Over the years spent in the gym you have likely heard of and performed supersets and drop sets to shake things up with your training. Cluster sets were actually introduced into the weightlifting world back in 1976, but have flown under the radar for years. They can be a powerful method to overload the muscles to improve muscle strength and size through unique methodology. This is an effective method to help break through a plateau that has kept your progress stagnant for some time. While cluster sets are typically used to boost compound lift strength, you can still reap the benefits for accessory movements as well. The science behind the effectiveness of this method is fascinating. To give you a better understanding as to why this style of training is so effective, let’s get a general understanding of how the body responds to it internally. Our muscular systems are made up of two types of muscle fibers we will refer to as fatigue and fast twitch. Typically only fast twitch muscle fibers are associated with weight training, and few mention the use of slow twitch in the gym when resistance training. Studies have shown that slow twitch fibers do in fact play a role in weight training. These fibers bring blood to the muscles, help prevent fatigue, and extend muscle contractions for prolonged periods of time. Cluster sets activate and recruit both of these types of muscle fibers, making this a powerful method for building both strength and endurance in the gym. Because this training calls for heavy weight to be used, your fast twitch muscle fibers will be relied on primarily. Due to the length of each set and your body being deprived of rest time, slow twitch muscle fibers will be utilized as well to endure the length of the set. So what is a cluster set and how do you perform them? Let’s break it down. Cluster sets are lengthened sets that include intra-set rest time. For this style of training, you’ll have to shift gears in your mind. Typically you bang out a strong set, rest, and repeat. When performing cluster sets you will perform a small number of reps, rest for a short period of time, complete more reps, rest again, and repeat 1-2 more times for a total of 3-4 cycles before one set is complete. Only then will you rest for generally between 60-90 seconds. Now that you have a general understanding of how these sets are performed, the next step would be figuring out your ideal number of reps and rest time to aim for. Similar to supersets and drop sets, there is no set number of reps/sets that is required to properly perform a cluster set. There is flexibility and experimenting with different ranges is recommended to find what works best for you. Although there are some recommended places to start. For those who are focused on strength gains, the Poliquin 5x5 cluster set is one of the most favored ranges to hit. This method puts your maximum strength to the ultimate test. You will utilize roughly 90% of your 1RM to perform the following Step 1: 1 Rep Followed By 15 Second Rest Step 2: 1 Rep Followed By 15 Second Rest Step 3: 1 Rep Followed By 15 Second Rest Step 4: 1 Rep Followed By 15 Second Rest Step 5: 1 Rep Followed By 2 Minutes Rest That concludes ONE set. Repeat for a total of 5. When size is the price, cluster sets can be a powerful method when it comes to hypertrophy. A simple shift of the sets/reps/rest can be put in place to change the focus of the set. These sets will focus on volume and constant intensity to overload the muscles. Step 1: 3 Reps Followed By 15 Second Rest Step 2: 3 Reps Followed By 15 Second Rest Step 3: 2 Reps Followed By 90 Second Rest That concludes ONE set. Repeat for a total of 4. Like any other training method, some trial and error may be needed in order to find out what works best for your body and goals. Utilize cluster sets to break through plateaus when it comes to strength and size. This hidden technique can be the push you need to break new ground. Just be prepared because these sets will be sure to leave you hurting for several days to follow due to the prolonged length of the sets that will be a shock to your system.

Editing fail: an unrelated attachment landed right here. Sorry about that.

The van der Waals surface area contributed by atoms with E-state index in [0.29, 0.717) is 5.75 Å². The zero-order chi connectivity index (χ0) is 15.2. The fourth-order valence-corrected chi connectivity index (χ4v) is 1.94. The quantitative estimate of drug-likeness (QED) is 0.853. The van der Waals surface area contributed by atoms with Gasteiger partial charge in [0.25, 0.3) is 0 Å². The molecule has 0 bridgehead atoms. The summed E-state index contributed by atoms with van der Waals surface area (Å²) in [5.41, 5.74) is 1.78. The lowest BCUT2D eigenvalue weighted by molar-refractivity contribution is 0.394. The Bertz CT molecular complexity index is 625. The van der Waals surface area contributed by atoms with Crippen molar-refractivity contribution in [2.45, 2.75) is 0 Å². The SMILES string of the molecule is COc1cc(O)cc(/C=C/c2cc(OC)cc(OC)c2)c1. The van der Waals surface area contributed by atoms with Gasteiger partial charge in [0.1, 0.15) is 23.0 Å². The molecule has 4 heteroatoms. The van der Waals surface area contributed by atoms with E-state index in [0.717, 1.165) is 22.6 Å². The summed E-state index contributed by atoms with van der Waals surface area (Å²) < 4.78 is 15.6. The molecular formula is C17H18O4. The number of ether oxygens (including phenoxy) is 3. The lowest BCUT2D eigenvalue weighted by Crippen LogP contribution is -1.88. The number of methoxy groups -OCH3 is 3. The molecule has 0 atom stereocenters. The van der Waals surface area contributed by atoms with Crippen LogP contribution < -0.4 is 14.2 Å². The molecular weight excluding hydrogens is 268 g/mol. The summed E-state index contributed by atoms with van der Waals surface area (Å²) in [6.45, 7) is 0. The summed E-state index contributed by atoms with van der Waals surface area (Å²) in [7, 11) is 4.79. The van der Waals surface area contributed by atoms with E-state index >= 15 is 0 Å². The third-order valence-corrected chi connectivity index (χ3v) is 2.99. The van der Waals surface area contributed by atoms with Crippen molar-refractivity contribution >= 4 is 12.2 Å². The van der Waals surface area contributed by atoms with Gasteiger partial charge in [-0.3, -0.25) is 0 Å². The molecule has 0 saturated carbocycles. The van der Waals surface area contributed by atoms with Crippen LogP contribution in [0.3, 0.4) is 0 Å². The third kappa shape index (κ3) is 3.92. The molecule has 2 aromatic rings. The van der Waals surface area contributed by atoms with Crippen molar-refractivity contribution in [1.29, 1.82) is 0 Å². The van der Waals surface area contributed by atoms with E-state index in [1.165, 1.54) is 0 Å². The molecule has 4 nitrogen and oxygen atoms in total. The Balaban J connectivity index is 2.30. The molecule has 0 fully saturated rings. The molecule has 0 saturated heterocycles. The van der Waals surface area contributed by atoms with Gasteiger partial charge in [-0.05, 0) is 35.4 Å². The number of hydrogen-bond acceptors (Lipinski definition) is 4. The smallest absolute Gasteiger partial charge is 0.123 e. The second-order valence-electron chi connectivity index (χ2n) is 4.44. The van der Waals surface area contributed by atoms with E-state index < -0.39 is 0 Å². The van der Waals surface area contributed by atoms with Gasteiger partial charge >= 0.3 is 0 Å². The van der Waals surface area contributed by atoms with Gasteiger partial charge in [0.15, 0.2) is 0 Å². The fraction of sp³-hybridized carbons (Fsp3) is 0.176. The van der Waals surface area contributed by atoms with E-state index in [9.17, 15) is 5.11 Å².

How To Improve Your Deadlift